2. It was mentioned in the article that there have been numerous CLE events to train attorneys on e-filing. I would like someone to provide a list of those events, because I have not seen any such events in east central Indiana, and since Hamilton County is one of the counties where e-filing is mandatory, one would expect some instruction in this area. Come on, people, give some instruction, not just applause!

  3. This law is troubling in two respects: First, why wasn't the law reviewed "with the intention of getting all the facts surrounding the legislation and its actual impact on the marketplace" BEFORE it was passed and signed? Seems a bit backwards to me (even acknowledging that this is the Indiana state legislature we're talking about. Second, what is it with the laws in this state that seem to create artificial monopolies in various industries? Besides this one, the other law that comes to mind is the legislation that governed the granting of licenses to firms that wanted to set up craft distilleries. The licensing was limited to only those entities that were already in the craft beer brewing business. Republicans in this state talk a big game when it comes to being "business friendly". They're friendly alright . . . to certain businesses.

  4. Gretchen, Asia, Roberto, Tonia, Shannon, Cheri, Nicholas, Sondra, Carey, Laura ... my heart breaks for you, reaching out in a forum in which you are ignored by a professional suffering through both compassion fatigue and the love of filthy lucre. Most if not all of you seek a warm blooded Hoosier attorney unafraid to take on the government and plead that government officials have acted unconstitutionally to try to save a family and/or rescue children in need and/or press individual rights against the Leviathan state. I know an attorney from Kansas who has taken such cases across the country, arguing before half of the federal courts of appeal and presenting cases to the US S.Ct. numerous times seeking cert. Unfortunately, due to his zeal for the constitutional rights of peasants and willingness to confront powerful government bureaucrats seemingly violating the same ... he was denied character and fitness certification to join the Indiana bar, even after he was cleared to sit for, and passed, both the bar exam and ethics exam. And was even admitted to the Indiana federal bar! NOW KNOW THIS .... you will face headwinds and difficulties in locating a zealously motivated Hoosier attorney to face off against powerful government agents who violate the constitution, for those who do so tend to end up as marginalized as Paul Odgen, who was driven from the profession. So beware, many are mere expensive lapdogs, the kind of breed who will gladly take a large retainer, but then fail to press against the status quo and powers that be when told to heel to. It is a common belief among some in Indiana that those attorneys who truly fight the power and rigorously confront corruption often end up, actually or metaphorically, in real life or at least as to their careers, as dead as the late, great Gary Welch. All of that said, I wish you the very best in finding a Hoosier attorney with a fighting spirit to press your rights as far as you can, for you do have rights against government actors, no matter what said actors may tell you otherwise. Attorneys outside the elitist camp are often better fighters that those owing the powers that be for their salaries, corner offices and end of year bonuses. So do not be afraid to retain a green horn or unconnected lawyer, many of them are fine men and woman who are yet untainted by the "unique" Hoosier system.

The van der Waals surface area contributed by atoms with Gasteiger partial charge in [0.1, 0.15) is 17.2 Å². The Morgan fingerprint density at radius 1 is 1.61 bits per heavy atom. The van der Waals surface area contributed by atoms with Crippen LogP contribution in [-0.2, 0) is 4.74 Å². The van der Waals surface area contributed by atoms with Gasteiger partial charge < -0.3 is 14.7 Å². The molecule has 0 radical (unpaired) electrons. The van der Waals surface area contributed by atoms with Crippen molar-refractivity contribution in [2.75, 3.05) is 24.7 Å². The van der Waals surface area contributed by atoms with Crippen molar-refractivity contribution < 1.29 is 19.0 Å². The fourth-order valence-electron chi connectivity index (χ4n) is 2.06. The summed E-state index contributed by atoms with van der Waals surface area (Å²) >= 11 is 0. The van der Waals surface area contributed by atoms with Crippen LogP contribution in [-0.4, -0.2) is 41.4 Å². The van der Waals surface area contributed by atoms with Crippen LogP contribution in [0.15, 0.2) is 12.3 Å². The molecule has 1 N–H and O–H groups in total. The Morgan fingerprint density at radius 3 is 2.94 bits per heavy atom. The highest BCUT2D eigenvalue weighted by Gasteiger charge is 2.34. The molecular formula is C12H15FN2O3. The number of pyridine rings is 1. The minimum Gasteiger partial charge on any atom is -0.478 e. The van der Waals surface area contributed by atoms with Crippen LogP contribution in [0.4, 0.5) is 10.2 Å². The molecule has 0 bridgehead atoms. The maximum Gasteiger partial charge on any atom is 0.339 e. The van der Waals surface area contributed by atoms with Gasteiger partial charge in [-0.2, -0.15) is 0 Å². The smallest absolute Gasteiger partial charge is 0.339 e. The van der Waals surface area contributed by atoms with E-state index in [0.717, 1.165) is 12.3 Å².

5. I am not the John below. He is a journalist and talk show host who knows me through my years working in Kansas government. I did no ask John to post the note below ...